Effects of testosterone supplementation on whole body and regional fat mass and distribution in human immunodeficiency virus-infected men with abdominal obesity.

TitleEffects of testosterone supplementation on whole body and regional fat mass and distribution in human immunodeficiency virus-infected men with abdominal obesity.
Publication TypeJournal Article
Year of Publication2007
AuthorsBhasin S, Parker RA, Sattler F, Haubrich R, Alston B, Umbleja T, Shikuma CM
Corporate AuthorsAIDS Clinical Trials Group Protocol A5079 Study Team
JournalJ Clin Endocrinol Metab
Volume92
Issue3
Pagination1049-57
Date Published2007 Mar
ISSN0021-972X
KeywordsAbdominal Fat, Acquired Immunodeficiency Syndrome, Adult, Body Composition, Body Fat Distribution, Body Weight, Double-Blind Method, HIV-1, Humans, Insulin, Lipids, Male, Middle Aged, Obesity, Placebos, Testosterone
Abstract

BACKGROUND: Whole body and abdominal obesity are associated with increased risk of diabetes mellitus and heart disease. The effects of testosterone therapy on whole body and visceral fat mass in HIV-infected men with abdominal obesity are unknown.

OBJECTIVE: The objective of this study was to determine the effects of testosterone therapy on intraabdominal fat mass and whole body fat distribution in HIV-infected men with abdominal obesity.

METHODS: IN this multicenter, randomized, placebo-controlled, double-blind trial, 88 HIV-positive men with abdominal obesity (waist-to-hip ratio > 0.95 or mid-waist circumference > 100 cm) and total testosterone 125-400 ng/dl, or bioavailable testosterone less than 115 ng/dl, or free testosterone less than 50 pg/ml on stable antiretroviral regimen, and HIV RNA less than 10,000 copies per milliliter were randomized to receive 10 g testosterone gel or placebo daily for 24 wk. Fat mass and distribution were determined by abdominal computerized tomography and dual energy x-ray absorptiometry during wk 0, 12, and 24. We used an intention-to-treat approach and nonparametric statistical methods.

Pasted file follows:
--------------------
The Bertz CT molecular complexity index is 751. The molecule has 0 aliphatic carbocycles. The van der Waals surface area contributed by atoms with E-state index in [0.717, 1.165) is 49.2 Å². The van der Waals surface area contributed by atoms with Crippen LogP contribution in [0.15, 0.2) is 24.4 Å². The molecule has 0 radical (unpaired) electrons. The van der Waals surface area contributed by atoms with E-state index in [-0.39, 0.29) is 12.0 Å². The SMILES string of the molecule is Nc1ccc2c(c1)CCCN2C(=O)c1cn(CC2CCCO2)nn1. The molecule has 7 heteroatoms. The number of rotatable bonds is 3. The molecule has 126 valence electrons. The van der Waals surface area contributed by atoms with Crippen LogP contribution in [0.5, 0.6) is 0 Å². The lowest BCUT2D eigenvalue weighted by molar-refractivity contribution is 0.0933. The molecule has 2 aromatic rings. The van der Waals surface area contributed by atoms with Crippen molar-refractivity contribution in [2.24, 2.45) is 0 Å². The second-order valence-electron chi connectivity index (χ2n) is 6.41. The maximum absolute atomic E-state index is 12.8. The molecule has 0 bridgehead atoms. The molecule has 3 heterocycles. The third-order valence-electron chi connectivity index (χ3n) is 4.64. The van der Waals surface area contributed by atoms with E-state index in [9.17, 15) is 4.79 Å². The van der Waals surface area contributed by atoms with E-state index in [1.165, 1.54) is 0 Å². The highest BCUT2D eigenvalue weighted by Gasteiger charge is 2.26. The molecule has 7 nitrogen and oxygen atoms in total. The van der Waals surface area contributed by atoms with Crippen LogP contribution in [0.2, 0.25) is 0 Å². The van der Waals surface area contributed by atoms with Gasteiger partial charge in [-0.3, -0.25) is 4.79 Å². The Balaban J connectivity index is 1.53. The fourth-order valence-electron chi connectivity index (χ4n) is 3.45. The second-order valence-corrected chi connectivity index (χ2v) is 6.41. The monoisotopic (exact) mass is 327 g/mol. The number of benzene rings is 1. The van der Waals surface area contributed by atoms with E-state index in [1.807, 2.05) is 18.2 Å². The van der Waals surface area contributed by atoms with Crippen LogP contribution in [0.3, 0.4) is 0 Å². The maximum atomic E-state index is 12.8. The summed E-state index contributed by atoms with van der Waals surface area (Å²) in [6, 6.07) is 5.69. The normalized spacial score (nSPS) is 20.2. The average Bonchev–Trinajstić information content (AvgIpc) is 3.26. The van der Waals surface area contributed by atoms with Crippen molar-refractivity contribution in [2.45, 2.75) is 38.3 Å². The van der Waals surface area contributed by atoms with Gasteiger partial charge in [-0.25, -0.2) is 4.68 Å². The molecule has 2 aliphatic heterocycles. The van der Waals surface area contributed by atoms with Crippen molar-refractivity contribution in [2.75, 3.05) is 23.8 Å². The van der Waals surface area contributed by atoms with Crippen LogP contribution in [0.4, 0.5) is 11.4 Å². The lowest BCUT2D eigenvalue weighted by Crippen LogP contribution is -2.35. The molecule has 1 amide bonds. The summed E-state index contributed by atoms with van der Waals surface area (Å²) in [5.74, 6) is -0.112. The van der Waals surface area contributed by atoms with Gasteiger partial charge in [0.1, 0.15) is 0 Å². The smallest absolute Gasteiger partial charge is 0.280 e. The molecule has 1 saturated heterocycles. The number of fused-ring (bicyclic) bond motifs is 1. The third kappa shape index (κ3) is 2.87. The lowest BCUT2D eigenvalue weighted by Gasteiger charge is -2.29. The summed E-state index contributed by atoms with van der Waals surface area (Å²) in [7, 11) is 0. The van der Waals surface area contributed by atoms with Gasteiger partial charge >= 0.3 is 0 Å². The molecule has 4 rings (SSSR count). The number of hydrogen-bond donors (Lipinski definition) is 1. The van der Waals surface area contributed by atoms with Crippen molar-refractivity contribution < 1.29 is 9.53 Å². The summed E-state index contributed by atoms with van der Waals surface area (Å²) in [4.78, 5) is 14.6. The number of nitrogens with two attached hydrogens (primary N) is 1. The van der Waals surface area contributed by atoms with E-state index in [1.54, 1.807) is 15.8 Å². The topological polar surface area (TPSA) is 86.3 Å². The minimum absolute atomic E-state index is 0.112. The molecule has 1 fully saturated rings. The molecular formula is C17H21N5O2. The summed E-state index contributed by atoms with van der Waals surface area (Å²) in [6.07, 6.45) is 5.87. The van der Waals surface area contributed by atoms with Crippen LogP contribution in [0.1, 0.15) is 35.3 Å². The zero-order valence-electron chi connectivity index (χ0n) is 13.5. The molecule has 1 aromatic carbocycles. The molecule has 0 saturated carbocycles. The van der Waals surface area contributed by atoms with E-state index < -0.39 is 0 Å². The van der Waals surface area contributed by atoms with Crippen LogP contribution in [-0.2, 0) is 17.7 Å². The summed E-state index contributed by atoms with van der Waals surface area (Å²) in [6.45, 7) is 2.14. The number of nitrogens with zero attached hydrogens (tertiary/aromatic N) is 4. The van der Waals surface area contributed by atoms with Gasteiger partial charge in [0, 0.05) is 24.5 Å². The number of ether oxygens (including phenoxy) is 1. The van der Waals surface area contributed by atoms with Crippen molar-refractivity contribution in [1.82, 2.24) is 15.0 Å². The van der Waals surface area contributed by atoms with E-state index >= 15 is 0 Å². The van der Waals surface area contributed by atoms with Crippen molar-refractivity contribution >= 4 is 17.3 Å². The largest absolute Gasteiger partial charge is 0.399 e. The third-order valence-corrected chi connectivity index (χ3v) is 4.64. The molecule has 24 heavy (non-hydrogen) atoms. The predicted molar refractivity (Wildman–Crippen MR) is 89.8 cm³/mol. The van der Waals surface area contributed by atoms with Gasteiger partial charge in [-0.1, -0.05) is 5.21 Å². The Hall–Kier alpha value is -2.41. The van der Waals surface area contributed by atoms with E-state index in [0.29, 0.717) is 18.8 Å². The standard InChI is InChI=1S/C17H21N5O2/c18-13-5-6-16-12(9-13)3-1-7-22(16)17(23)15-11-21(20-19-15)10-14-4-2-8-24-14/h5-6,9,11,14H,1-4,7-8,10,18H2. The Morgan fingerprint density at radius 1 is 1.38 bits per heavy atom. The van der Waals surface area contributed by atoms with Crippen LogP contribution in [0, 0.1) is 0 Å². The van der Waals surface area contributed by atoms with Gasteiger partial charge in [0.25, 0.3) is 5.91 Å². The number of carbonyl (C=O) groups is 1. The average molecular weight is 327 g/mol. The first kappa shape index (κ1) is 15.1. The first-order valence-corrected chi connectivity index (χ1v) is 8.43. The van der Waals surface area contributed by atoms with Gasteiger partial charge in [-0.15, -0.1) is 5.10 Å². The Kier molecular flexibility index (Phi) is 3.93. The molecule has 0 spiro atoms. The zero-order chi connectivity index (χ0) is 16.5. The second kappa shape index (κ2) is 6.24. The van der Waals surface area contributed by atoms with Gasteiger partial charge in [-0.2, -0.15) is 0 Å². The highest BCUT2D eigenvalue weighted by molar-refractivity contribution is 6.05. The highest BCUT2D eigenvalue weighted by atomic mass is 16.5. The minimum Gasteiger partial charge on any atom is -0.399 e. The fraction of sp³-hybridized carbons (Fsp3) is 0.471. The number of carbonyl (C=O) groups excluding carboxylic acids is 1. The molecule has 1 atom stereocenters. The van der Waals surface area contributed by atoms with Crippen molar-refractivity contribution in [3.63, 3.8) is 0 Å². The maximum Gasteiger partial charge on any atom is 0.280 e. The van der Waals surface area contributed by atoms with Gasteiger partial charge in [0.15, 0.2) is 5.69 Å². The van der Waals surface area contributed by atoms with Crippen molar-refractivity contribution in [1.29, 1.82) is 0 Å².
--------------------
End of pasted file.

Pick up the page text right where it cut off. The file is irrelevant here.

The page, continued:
RESULTS: Baseline characteristics were balanced between groups. In 75 subjects evaluated, median percent change from baseline to wk 24 in visceral fat did not differ significantly between groups (testosterone 0.3%, placebo 3.1%, P = 0.75). Total (testosterone -1.5%, placebo 4.3%, P = 0.04) and sc (testosterone-7.2%, placebo 8.1%, P < 0.001) abdominal fat mass decreased in testosterone-treated men, but increased in placebo group. Testosterone therapy was associated with significant decrease in whole body, trunk, and appendicular fat mass by dual energy x-ray absorptiometry (all P < 0.001), whereas whole body and trunk fat increased significantly in the placebo group. The percent of individuals reporting a decrease in abdomen (P = 0.01), neck (P = 0.08), and breast size (P = 0.01) at wk 24 was significantly greater in testosterone-treated than placebo-treated men. Testosterone-treated men had greater increase in lean body mass than placebo (testosterone 1.3%, placebo -0.3, P = 0.02). Plasma insulin, fasting glucose, and total high-density lipoprotein and low-density lipoprotein cholesterol levels did not change significantly. Testosterone therapy was well tolerated.

CONCLUSIONS: Testosterone therapy in HIV-positive men with abdominal obesity and low testosterone was associated with greater decrease in whole body, total, and sc abdominal fat mass and a greater increase in lean mass compared to placebo. However, changes in visceral fat mass were not significantly different between groups. Further studies are needed to determine testosterone effects on insulin sensitivity and cardiovascular risk.

DOI10.1210/jc.2006-2060
Alternate JournalJ. Clin. Endocrinol. Metab.
PubMed ID17164307
Grant ListAI38858 / AI / NIAID NIH HHS / United States